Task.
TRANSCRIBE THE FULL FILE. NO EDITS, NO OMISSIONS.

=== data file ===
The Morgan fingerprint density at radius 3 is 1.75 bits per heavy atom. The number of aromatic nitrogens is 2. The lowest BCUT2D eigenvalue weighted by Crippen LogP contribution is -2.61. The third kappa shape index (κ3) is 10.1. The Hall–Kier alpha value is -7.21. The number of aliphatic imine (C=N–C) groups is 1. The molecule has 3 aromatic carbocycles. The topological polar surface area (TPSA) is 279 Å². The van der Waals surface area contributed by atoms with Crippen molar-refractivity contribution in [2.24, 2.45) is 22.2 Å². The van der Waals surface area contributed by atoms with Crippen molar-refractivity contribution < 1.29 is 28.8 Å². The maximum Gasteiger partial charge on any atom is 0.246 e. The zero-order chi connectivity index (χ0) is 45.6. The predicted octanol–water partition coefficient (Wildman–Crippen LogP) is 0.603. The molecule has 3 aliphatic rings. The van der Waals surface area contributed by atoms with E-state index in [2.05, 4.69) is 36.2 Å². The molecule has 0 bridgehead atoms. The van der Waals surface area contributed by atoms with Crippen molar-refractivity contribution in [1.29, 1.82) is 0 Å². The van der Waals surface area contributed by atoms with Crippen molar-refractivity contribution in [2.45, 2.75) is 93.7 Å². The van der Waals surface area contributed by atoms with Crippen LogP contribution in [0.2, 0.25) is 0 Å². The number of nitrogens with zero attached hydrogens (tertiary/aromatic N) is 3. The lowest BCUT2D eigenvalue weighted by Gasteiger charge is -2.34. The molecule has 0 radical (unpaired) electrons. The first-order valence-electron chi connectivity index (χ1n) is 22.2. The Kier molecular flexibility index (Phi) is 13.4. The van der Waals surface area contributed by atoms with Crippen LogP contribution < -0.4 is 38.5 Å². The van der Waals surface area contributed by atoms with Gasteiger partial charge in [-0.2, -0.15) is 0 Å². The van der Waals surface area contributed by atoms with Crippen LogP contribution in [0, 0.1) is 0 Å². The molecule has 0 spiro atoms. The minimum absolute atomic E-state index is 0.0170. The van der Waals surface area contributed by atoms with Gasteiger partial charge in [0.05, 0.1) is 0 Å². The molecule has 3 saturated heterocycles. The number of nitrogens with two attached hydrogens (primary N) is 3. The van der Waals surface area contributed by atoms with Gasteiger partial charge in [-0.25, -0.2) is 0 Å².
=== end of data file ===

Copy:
The Morgan fingerprint density at radius 3 is 1.75 bits per heavy atom. The number of aromatic nitrogens is 2. The lowest BCUT2D eigenvalue weighted by Crippen LogP contribution is -2.61. The third kappa shape index (κ3) is 10.1. The Hall–Kier alpha value is -7.21. The number of aliphatic imine (C=N–C) groups is 1. The molecule has 3 aromatic carbocycles. The topological polar surface area (TPSA) is 279 Å². The van der Waals surface area contributed by atoms with Crippen molar-refractivity contribution in [2.24, 2.45) is 22.2 Å². The van der Waals surface area contributed by atoms with Crippen molar-refractivity contribution < 1.29 is 28.8 Å². The maximum Gasteiger partial charge on any atom is 0.246 e. The zero-order chi connectivity index (χ0) is 45.6. The predicted octanol–water partition coefficient (Wildman–Crippen LogP) is 0.603. The molecule has 3 aliphatic rings. The van der Waals surface area contributed by atoms with E-state index in [2.05, 4.69) is 36.2 Å². The molecule has 0 bridgehead atoms. The van der Waals surface area contributed by atoms with Crippen molar-refractivity contribution in [1.29, 1.82) is 0 Å². The van der Waals surface area contributed by atoms with Crippen molar-refractivity contribution in [2.45, 2.75) is 93.7 Å². The van der Waals surface area contributed by atoms with Crippen LogP contribution in [0.2, 0.25) is 0 Å². The number of nitrogens with zero attached hydrogens (tertiary/aromatic N) is 3. The lowest BCUT2D eigenvalue weighted by Gasteiger charge is -2.34. The molecule has 0 radical (unpaired) electrons. The first-order valence-electron chi connectivity index (χ1n) is 22.2. The Kier molecular flexibility index (Phi) is 13.4. The van der Waals surface area contributed by atoms with Crippen LogP contribution < -0.4 is 38.5 Å². The van der Waals surface area contributed by atoms with Gasteiger partial charge in [-0.2, -0.15) is 0 Å². The van der Waals surface area contributed by atoms with Crippen LogP contribution in [0, 0.1) is 0 Å². The molecule has 0 spiro atoms. The minimum absolute atomic E-state index is 0.0170. The van der Waals surface area contributed by atoms with Gasteiger partial charge in [0.05, 0.1) is 0 Å². The molecule has 3 saturated heterocycles. The number of nitrogens with two attached hydrogens (primary N) is 3. The van der Waals surface area contributed by atoms with Gasteiger partial charge in [-0.25, -0.2) is 0 Å².